The book is eminently readable, exhaustively treating the subject in simple but engaging language, and using practical examples wherever possible. It explains the concepts it uses as it introduces them. It is both ambitious and modest at the same time, covering all aspects of its subject, but disclaiming precision. It admits the hazards of ‘determining the present value of future worth’ and that, ‘despite GAAP and IFRS, financial reports remain only dim mirrors of company value’, stressing other factors ‘such as qualitative measures of corporate governance.’
Getting to the IR heart, the book claims ‘valuation begins from the hour a company’s leaders find equity investors who believe so strongly in the company’s economic prospects that they are willing to provide capital for it with no strings attached. This belief in a company’s future – this hope – is what makes the value of the stock something more than the current value of its assets if valued in a fire sale.’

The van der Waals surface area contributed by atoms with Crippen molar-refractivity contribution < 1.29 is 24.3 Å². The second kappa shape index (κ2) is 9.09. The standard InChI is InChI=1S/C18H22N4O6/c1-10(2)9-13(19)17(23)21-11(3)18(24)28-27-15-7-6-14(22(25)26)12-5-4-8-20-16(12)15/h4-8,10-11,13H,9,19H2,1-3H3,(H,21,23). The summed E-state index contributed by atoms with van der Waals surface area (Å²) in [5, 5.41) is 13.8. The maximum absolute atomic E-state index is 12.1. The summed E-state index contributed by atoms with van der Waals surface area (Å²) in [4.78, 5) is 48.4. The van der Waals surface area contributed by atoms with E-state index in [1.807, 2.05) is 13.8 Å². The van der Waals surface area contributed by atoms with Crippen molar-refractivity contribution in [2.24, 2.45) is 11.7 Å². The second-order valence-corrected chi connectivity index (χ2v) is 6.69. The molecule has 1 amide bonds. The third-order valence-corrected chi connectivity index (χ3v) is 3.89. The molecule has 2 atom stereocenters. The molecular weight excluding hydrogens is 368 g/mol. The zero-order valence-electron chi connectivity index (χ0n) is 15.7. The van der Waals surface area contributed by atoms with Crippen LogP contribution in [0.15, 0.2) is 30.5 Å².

Of course the book does, at length, consider the different ways to assess the qualitative aspects of a company’s value, but it also expands on that ‘hope’ that, ultimately, is the added value of good investor relations beyond sending out the spreadsheets. It is in that qualitative space where an effective IRO can tease out and illustrate the factors that are not susceptible to number crunching.
Although the book is officially aimed at fund managers, the authors do express the hope that others will find it interesting and of value. And they should. Its combination of penetrating insights that are sharply expressed and carefully built-up reasoning make it not only an amazingly readable work on one of the drier branches of the dismal science of corporate valuation, but also eminently well suited to analysts, IROs and others who want a refreshing and provocative look at their subject."
— Ian Williams, Inside Investor Relations, December 3, 2010